When a tree is felled, it contains a large proportion of water / moisture. Many, felled trees have forty to fifty per cent water content.
Seasoning or drying of natural wood is the process through which excess water/moisture is removed, leaving typically fifteen-twenty percent water content.
The company will also start kiln drying of timber by early 2018 so as to produce the best quality timber which will be the first of its kind in the country. According to Nshimiyimana, after the saw mill starts kiln drying the timber, NFC will then start making construction materials groove timber, various moldings, decking material, doors and door frames, window frames and ceiling materials which will all cut down the costs of importation of a number of products.
Timber value addition starts with proper drying of the timber, this allows for a stable product for use in construction and good quality furniture. Seasoned wood is used to make furniture and most other wood based products, because it is less likely to ‘deform’ and ‘warp’.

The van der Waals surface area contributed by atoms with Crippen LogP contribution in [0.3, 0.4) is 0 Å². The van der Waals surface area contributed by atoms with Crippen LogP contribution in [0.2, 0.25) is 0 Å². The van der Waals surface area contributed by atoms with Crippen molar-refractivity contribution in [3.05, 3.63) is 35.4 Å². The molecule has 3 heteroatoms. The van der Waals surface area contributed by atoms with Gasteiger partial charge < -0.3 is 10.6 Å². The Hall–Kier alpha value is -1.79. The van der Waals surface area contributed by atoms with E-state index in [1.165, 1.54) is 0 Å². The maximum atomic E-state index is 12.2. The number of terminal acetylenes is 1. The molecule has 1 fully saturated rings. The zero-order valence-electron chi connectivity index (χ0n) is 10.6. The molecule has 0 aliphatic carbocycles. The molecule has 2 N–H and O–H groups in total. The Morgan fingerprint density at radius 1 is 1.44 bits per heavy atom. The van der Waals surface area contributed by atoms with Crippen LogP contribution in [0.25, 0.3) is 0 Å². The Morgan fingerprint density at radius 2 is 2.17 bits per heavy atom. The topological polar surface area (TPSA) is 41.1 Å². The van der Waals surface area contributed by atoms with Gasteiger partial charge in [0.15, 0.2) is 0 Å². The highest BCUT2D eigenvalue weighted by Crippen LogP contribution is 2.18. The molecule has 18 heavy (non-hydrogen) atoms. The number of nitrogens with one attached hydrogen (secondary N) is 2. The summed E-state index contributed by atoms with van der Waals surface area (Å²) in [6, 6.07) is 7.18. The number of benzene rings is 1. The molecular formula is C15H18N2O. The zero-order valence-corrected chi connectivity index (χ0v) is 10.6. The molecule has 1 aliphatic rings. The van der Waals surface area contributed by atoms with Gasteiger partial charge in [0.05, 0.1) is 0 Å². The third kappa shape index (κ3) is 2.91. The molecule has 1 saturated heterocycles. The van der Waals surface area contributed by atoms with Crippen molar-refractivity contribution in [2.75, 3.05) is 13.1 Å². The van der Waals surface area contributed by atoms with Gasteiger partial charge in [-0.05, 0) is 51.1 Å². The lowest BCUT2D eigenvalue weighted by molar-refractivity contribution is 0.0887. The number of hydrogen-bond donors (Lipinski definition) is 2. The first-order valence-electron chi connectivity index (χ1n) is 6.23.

It can be shaped accurately with tools such as planes, saws, routers and hand tools. Adhesives can also be used with seasoned woods. Raw material is brought in by road and graded to specifications.
Training is carried out in house and externally. Orders are tracked and the timber is cut according to the specifications in the order book.
Quality and impeccable service remained the top priority of the company. For the last three years, Nshimiyimana who a graduate of forestry from Kibisabo has worked for NFC and achieved a lot from the company “I have managed to build myself a big residential house in Muhanga, married and bought one hectare of land where I have planted trees plus paying school fees for my siblings.”